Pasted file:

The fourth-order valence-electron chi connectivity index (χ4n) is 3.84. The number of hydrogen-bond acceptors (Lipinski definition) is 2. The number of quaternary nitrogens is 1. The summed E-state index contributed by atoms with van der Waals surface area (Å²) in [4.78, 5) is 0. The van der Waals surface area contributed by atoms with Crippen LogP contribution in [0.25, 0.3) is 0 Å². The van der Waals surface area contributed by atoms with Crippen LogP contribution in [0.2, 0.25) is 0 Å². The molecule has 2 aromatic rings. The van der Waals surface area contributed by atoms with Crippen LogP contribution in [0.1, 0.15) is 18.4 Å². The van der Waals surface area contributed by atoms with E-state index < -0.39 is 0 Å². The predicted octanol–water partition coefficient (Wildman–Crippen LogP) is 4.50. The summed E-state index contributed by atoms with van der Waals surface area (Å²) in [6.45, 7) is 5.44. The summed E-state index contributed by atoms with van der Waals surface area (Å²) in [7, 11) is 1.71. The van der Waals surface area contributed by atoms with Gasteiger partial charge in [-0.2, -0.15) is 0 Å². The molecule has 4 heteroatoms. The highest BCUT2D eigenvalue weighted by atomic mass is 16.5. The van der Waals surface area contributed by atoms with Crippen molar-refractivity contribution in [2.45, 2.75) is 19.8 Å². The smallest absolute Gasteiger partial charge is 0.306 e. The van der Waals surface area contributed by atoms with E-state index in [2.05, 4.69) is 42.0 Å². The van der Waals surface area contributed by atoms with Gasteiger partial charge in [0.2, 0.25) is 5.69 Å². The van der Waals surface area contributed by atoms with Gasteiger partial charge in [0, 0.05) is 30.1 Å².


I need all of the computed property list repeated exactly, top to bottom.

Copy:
The fourth-order valence-electron chi connectivity index (χ4n) is 3.84. The number of hydrogen-bond acceptors (Lipinski definition) is 2. The number of quaternary nitrogens is 1. The summed E-state index contributed by atoms with van der Waals surface area (Å²) in [4.78, 5) is 0. The van der Waals surface area contributed by atoms with Crippen LogP contribution in [0.25, 0.3) is 0 Å². The van der Waals surface area contributed by atoms with Crippen LogP contribution in [0.2, 0.25) is 0 Å². The molecule has 2 aromatic rings. The van der Waals surface area contributed by atoms with Crippen LogP contribution in [0.1, 0.15) is 18.4 Å². The van der Waals surface area contributed by atoms with E-state index < -0.39 is 0 Å². The predicted octanol–water partition coefficient (Wildman–Crippen LogP) is 4.50. The summed E-state index contributed by atoms with van der Waals surface area (Å²) in [6.45, 7) is 5.44. The summed E-state index contributed by atoms with van der Waals surface area (Å²) in [7, 11) is 1.71. The van der Waals surface area contributed by atoms with Gasteiger partial charge in [-0.2, -0.15) is 0 Å². The molecule has 4 heteroatoms. The highest BCUT2D eigenvalue weighted by atomic mass is 16.5. The van der Waals surface area contributed by atoms with Crippen molar-refractivity contribution in [2.45, 2.75) is 19.8 Å². The smallest absolute Gasteiger partial charge is 0.306 e. The van der Waals surface area contributed by atoms with E-state index in [2.05, 4.69) is 42.0 Å². The van der Waals surface area contributed by atoms with Gasteiger partial charge in [0.2, 0.25) is 5.69 Å². The van der Waals surface area contributed by atoms with Gasteiger partial charge in [0, 0.05) is 30.1 Å².